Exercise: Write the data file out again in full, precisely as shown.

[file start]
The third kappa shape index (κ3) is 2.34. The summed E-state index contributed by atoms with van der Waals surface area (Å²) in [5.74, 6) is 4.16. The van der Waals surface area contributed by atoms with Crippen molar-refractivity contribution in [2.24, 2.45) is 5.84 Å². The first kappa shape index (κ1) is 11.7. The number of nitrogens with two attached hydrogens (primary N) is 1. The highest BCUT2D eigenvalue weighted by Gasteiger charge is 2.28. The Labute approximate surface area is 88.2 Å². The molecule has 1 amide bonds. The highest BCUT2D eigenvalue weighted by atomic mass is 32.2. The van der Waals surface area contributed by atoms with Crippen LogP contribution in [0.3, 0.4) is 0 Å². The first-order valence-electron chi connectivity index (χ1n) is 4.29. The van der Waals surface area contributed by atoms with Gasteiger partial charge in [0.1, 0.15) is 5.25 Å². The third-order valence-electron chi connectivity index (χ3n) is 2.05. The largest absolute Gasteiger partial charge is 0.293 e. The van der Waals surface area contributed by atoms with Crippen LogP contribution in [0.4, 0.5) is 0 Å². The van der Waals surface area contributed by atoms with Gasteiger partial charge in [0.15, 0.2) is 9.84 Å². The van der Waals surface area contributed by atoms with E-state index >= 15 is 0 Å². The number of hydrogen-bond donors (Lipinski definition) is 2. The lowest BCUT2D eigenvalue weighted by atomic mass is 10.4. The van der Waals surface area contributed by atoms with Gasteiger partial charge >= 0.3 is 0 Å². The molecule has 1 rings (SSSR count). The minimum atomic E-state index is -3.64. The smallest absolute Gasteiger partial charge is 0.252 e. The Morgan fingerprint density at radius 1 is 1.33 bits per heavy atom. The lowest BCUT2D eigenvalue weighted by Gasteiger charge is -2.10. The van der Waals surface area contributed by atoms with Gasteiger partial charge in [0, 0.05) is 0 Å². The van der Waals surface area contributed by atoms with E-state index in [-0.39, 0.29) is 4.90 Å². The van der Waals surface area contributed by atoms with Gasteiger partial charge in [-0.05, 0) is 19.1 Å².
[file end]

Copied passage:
The third kappa shape index (κ3) is 2.34. The summed E-state index contributed by atoms with van der Waals surface area (Å²) in [5.74, 6) is 4.16. The van der Waals surface area contributed by atoms with Crippen molar-refractivity contribution in [2.24, 2.45) is 5.84 Å². The first kappa shape index (κ1) is 11.7. The number of nitrogens with two attached hydrogens (primary N) is 1. The highest BCUT2D eigenvalue weighted by Gasteiger charge is 2.28. The Labute approximate surface area is 88.2 Å². The molecule has 1 amide bonds. The highest BCUT2D eigenvalue weighted by atomic mass is 32.2. The van der Waals surface area contributed by atoms with Crippen LogP contribution in [0.3, 0.4) is 0 Å². The first-order valence-electron chi connectivity index (χ1n) is 4.29. The van der Waals surface area contributed by atoms with Gasteiger partial charge in [0.1, 0.15) is 5.25 Å². The third-order valence-electron chi connectivity index (χ3n) is 2.05. The largest absolute Gasteiger partial charge is 0.293 e. The van der Waals surface area contributed by atoms with Crippen LogP contribution in [0.4, 0.5) is 0 Å². The van der Waals surface area contributed by atoms with Gasteiger partial charge in [0.15, 0.2) is 9.84 Å². The van der Waals surface area contributed by atoms with E-state index >= 15 is 0 Å². The number of hydrogen-bond donors (Lipinski definition) is 2. The lowest BCUT2D eigenvalue weighted by atomic mass is 10.4. The van der Waals surface area contributed by atoms with Gasteiger partial charge >= 0.3 is 0 Å². The molecule has 1 rings (SSSR count). The minimum atomic E-state index is -3.64. The smallest absolute Gasteiger partial charge is 0.252 e. The Morgan fingerprint density at radius 1 is 1.33 bits per heavy atom. The lowest BCUT2D eigenvalue weighted by Gasteiger charge is -2.10. The van der Waals surface area contributed by atoms with Gasteiger partial charge in [0, 0.05) is 0 Å². The van der Waals surface area contributed by atoms with E-state index in [-0.39, 0.29) is 4.90 Å². The van der Waals surface area contributed by atoms with Gasteiger partial charge in [-0.05, 0) is 19.1 Å².